I came to a realization on Monday morning, after the Oscars:
I don’t think I have what it takes to be part of the two-screen world. Which, increasingly, is what we seem to be living in.
I’m a one-screen guy. And by that I mean that, when I watched the Academy Awards on Sunday night, that’s all I watched.
I didn’t toggle between the Oscars and something else, including that amazing episode of “True Detective.” (Isn’t that why the DVR was invented?)
I wasn’t checking an iPad or a laptop or even a smartphone for everyone else’s reaction on Twitter or Facebook to what I had just seen.
Nor was I live-tweeting or live-blogging or live-anything about what I was watching. I did make a few wisecracks to my wife and, when she went upstairs to bed, to my dog. But I had no particular urge to join the worldwide contest to see who could post the edgiest one-liner of the past 10 minutes.
But when I read my Twitter feed from the Oscar show on the morning after, it struck me: The two-screen experience has become the norm. Many, many people had watched the same show I did, while also engaging with the rest of the world (or their little piece of it) through an electronic device.
In a sense, this is what now passes for a national conversation: millions of people blurting out in print whatever comes to mind.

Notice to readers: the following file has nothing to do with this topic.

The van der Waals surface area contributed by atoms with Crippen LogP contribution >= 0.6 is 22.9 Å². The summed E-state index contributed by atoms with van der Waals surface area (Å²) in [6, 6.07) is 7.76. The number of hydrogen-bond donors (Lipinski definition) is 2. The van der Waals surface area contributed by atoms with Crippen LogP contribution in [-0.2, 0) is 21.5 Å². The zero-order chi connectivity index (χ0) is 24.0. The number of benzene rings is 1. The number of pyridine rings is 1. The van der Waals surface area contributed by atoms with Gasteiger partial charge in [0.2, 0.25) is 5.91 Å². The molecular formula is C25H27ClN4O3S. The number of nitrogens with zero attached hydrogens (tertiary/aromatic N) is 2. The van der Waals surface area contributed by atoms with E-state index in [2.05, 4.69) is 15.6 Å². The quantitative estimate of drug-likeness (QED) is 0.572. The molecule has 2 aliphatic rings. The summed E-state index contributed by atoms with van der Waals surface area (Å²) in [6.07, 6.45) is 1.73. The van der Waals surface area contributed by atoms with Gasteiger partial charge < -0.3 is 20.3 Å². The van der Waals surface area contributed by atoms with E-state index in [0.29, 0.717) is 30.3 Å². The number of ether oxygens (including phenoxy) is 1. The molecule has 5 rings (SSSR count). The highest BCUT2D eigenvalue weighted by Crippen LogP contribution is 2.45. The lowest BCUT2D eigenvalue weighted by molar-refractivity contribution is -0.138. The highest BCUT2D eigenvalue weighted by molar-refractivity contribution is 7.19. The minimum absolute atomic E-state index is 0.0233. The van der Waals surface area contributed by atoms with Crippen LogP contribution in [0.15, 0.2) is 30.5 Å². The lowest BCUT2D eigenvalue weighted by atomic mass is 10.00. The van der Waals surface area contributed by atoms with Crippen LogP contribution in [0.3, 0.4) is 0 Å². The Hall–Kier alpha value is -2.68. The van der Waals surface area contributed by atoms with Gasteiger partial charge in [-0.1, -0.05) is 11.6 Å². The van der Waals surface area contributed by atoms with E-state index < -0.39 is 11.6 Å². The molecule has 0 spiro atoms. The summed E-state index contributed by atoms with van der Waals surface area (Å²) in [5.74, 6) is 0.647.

I can remember a number of years ago when, while working for a newspaper, I was told that deadlines had been pushed up for some reason for Oscar night. I would have to write my analysis of the Oscar show and the awards themselves before the show was over in order to meet the first run of the paper.
I was shocked: Write about the Oscar show without first watching it in its entirety? Would the Knicks reporter write about a game after the third quarter?
To this day, I approach the act of viewing – particularly viewing something I intend to write about – as an experience that is meant to be both linear and immersive. You start at the beginning and you watch to the end. You focus your attention on what you are watching, without also working on a tablet or phone.
Which, I’m afraid, is where I depart from what is quickly becoming the norm. We all suffer from an ever-increasing and ongoing attention-deficit disorder, in which we encourage and enable dividing our focus – the opposite of the immersive experience. To me, multi-tasking is the half-assed excuse for simply not wanting to pay close enough attention to any one thing.
If I’m watching a TV show, I’m not interested in the two-screen interactive experience, which many shows now invite. The show is the show; the rest is something else. If you can’t focus on one, why would you want to try to focus on two?
We have taken the lesson from the Internet that there is always something better going on somewhere else, which we can access if we just know the URL. We’ve also decided that any thought that pops into our head deserves – nay, demands – to be shared with the rest of the world right this second.
Paying attention is a dying art. The two-screen experience is pulling the plug on its life support.Print This Post